Permit me to burden you with a bit more history: In August of 1998, the U.S. Congress passed a resolution urging President Clinton take "appropriate action" to compel Saddam to come into compliance with his obligations to the Security Council. Not a single senator voted no. Two months later, in October of '98 -- again, without a single dissenting vote in the United States Senate -- the Congress passed the Iraq Liberation Act. It explicitly adopted as American policy supporting efforts to remove Saddam Hussein's regime from power and promoting an Iraqi democracy in its place. And just two months after signing the Iraq Liberation law, President Clinton ordered that Iraq be bombed in an effort to destroy facilities that he believed were connected to Saddam's weapons of mass destruction programs.
By the time Congress voted to authorize force in late 2002, there was broad-based, bipartisan agreement that the time had come to enforce the legitimate demands of the international community. And our thinking was informed by what had happened to our country on the morning of September 11th, 2001. As the prime target of terrorists who have shown an ability to hit America and who wish to do so in spectacular fashion, we have a responsibility to do everything we can to keep terrible weapons out of the hands of these enemies. And we must hold to account regimes that could supply those weapons to terrorists in defiance of the civilized world. As the President has said, "Terrorists and terror states do not reveal ... threats with fair notice, in formal declarations -- and responding to such enemies only after they have struck first is not self-defense, it is suicide."
In a post-9/11 world, the President and Congress of the United States declined to trust the word of a dictator who had a history of weapons of mass destruction programs, who actually used weapons of mass destruction against innocent civilians in his own country, who tried to assassinate a former President of the United States, who was routinely shooting at allied pilots trying to enforce no fly zones, who had excluded weapons inspectors, who had defied the demands of the international community, whose regime had been designated an official state sponsor of terror, and who had committed mass murder. Those are the facts.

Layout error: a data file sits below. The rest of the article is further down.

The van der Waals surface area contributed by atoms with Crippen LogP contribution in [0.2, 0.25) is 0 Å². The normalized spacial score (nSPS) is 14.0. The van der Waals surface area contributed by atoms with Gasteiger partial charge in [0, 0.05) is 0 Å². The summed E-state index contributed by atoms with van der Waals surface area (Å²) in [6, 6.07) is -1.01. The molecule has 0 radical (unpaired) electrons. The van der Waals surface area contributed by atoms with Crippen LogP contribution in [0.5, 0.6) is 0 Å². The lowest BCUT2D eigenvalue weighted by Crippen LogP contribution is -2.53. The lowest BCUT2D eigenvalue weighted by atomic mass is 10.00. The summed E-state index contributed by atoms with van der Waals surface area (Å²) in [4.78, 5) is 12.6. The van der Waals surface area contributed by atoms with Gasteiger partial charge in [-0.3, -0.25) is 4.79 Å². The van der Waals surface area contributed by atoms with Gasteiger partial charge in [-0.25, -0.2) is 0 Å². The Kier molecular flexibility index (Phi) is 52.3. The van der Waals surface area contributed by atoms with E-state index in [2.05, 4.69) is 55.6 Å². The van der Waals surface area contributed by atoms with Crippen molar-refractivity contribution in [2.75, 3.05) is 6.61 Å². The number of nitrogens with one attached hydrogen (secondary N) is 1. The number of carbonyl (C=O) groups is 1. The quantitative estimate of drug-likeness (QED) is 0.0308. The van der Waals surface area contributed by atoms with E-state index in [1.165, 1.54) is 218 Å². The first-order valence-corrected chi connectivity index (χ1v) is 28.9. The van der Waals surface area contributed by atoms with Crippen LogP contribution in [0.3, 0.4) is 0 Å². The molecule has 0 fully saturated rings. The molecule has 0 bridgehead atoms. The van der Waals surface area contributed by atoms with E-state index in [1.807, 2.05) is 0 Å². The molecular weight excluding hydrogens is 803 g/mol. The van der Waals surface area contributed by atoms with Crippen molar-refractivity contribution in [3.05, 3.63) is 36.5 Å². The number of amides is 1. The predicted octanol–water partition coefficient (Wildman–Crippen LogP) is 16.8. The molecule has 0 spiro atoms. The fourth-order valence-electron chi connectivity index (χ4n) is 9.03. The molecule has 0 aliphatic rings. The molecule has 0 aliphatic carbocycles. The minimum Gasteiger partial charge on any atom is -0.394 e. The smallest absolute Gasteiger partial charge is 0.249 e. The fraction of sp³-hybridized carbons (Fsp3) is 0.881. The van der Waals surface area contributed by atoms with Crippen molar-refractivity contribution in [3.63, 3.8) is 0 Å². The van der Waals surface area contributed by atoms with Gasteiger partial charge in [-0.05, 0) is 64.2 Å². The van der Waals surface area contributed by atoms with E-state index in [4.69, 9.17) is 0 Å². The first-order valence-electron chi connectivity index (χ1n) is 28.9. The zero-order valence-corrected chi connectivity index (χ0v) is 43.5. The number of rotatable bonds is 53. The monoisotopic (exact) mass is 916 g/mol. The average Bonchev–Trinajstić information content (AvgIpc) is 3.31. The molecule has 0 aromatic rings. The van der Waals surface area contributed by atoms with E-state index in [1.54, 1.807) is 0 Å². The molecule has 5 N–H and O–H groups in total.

Although our coalition has not found WMD stockpiles in Iraq, I repeat that we never had the burden of proof; Saddam Hussein did. We operated on the best available intelligence, gathered over a period of years from within a totalitarian society ruled by fear and secret police. We also had the experience of the first Gulf War -- when the intelligence community had seriously underestimated the extent and progress Saddam had made toward developing nuclear weapons.
Finally, according to the Duelfer report, Saddam Hussein wanted to preserve the capability to reconstitute his weapons of mass destruction when sanctions were lifted. And we now know that the sanctions regime had lost its effectiveness and been totally undermined by Saddam Hussein's successful effort to corrupt the Oil for Food program.
The flaws in the intelligence are plain enough in hindsight, but any suggestion that prewar information was distorted, hyped, or fabricated by the leader of the nation is utterly false. Senator John McCain put it best: "It is a lie to say that the President lied to the American people."
American soldiers and Marines serving in Iraq go out every day into some of the most dangerous and unpredictable conditions. Meanwhile, back in the United States, a few politicians are suggesting these brave Americans were sent into battle for a deliberate falsehood. This is revisionism of the most corrupt and shameless variety. It has no place anywhere in American politics, much less in the United States Senate.
One might also argue that untruthful charges against the Commander-in-Chief have an insidious effect on the war effort itself. I'm unwilling to say that, only because I know the character of the United States Armed Forces -- men and women who are fighting the war on terror in Iraq, Afghanistan, and many other fronts. They haven't wavered in the slightest, and their conduct should make all Americans proud. They are absolutely relentless in their duties, and they are carrying out their missions with all the skill and the honor we expect of them. I think of the ones who put on heavy gear and work 12-hour shifts in the desert heat. Every day they are striking the enemy -- conducting raids, training up Iraqi forces, countering attacks, seizing weapons, and capturing killers. Americans appreciate our fellow citizens who go out on long deployments and endure the hardship of separation from home and family. We care about those who have returned with injuries, and who face the long, hard road of recovery. And our nation grieves for the men and women whose lives have ended in freedom's cause.